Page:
The quiet movers in Scotland’s media

If there’s been one bright spot this year, it’s that the Scottish media has – so far – not suffered the bulk job losses that have been a familiar and unfortunate mark of each of the last few years.

God knows the industry could do without the major bloodletting that’s been a depressing constant over recent times.  Indeed, we seem to be in a position where jobs are being advertised on a consistent basis again, rather than left unfilled.

And with all that, there’s been some intriguing job moves this year. However, it feels like the industry has become so immune to them, and so few places are covering them, that most have gone under the radar.

Take the brilliant Erikka Askeland, for example. That the reigning Scottish Business Editor of the Year would eventually move on from her current role as the Press and Journal’s biz lead was no real surprise, pretty much as soon as she got the gig three years ago.

Indeed, her name was being mentioned in connection with the Scotsman hot seat vacancy recently filled by Frank O’Donnell, and she was an obvious contender to replace Damien Bates should he leave the P&J captaincy.

So the quiet appearance on Hold The Front Page at the tail end of last week of a job advert for a new business editor at Lang Stracht should come as less of a surprise than it does.

However, Askeland is understood to be off to the dark arts, helping to launch former Daily Record MD Mark Hollinshead’s new communications company.

Likewise the bold Iain Pope, for example, who returned to the Daily Record in April last year after spending the previous few years on STV News’ digital desk, to take over as the new head of digital news.

Less than a year later, despite having overseen the Record’s impressive clutch of nominations at this year’s press awards, he left to go to the Scotsman, confirming on Twitter:

Although that move would prove temporary, with Popey also making a switch to the dark arts with Stripe Communications soon afterwards.

And likewise Steve Martin, who quietly left his role as deputy editor of the Sunday Post in March, just seven months after moving to DC Thomson from his previous role at SWNS.

Time was, moves of that type, with those kinds of names, would be big news.  The media blogs would be alight with speculation over where they were off to, who was coming in to replace them, and lots of chapeau tips across the board.

We seem to have passed those days. I’ve lamented this before, here and elsewhere, but the days of Scotland’s media being covered to even a shallow standard, let alone any depth, are it seems now gone.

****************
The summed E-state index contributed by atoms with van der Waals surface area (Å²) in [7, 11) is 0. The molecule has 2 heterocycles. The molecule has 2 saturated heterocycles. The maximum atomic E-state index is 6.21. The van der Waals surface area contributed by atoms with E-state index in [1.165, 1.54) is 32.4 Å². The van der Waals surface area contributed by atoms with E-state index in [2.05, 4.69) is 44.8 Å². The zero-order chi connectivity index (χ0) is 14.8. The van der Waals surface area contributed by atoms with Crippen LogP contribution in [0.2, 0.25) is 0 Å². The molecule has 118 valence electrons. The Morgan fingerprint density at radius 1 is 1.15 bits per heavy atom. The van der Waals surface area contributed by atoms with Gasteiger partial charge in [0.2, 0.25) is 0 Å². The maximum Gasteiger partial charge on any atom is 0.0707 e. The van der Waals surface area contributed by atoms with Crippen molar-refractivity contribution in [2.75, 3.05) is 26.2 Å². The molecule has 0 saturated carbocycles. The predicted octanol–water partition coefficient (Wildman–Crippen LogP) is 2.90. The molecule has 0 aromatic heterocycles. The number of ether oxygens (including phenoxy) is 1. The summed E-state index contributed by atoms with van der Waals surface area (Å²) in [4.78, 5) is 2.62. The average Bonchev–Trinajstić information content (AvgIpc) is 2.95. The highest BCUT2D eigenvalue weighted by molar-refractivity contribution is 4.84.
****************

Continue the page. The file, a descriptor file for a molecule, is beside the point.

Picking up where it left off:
When I moved back to Scotland in January 2008, there were myriad places giving the nation’s fourth estate the scrutiny, and occasional shoeing, it deserved. The likes of Shaun Milne, Stewart Kirkpatrick, Craig McGill, Stephen Rafferty and Scott Douglas provided an expert, occasionally snarky eye on the industry, while Press Gazette, The Drum and All Media Scotland took a professional view of proceedings.

But now? The few blogs covering the Scottish press are now solely focused on the politics of coverage – literally, viewing every decision or move through the prism of an independence debate.  AMS has long since given up the ghost, long since reduced to a bulletin board for press releases, while the Drum’s remarkable global growth means the Scottish media is, frankly, too small to cover.

Now that Greenslade – and let’s be honest, he was never much of a friend of the Scottish media, except those his pals would direct him towards – has left Media Guardian, their coverage of Scotland is now non-existent, a distant speck on the priority list behind whatever’s happening Down Under.

What all this means is that we lack the scrutiny of the actions of our fourth estate, the analysis and knowledge of editorial decision making and direction. The critical coverage of the management and decisions taken, of restructures and reorganisations, of promotions and publications, is diminished to barely a fraction.

And it also means we’ve lost a small bit of the fun, of celebrating pals moving on to bigger and better things, and being confounded by the ones we never saw coming.  Everyone loves a bit of transfer gossip, after all.

Anyway, good luck to the trio above on their new gigs, and to all the other quiet movers and shakers in the McMedia, taking on new roles in the shifting sands of the Scottish press.   May your news days never be quiet or slow.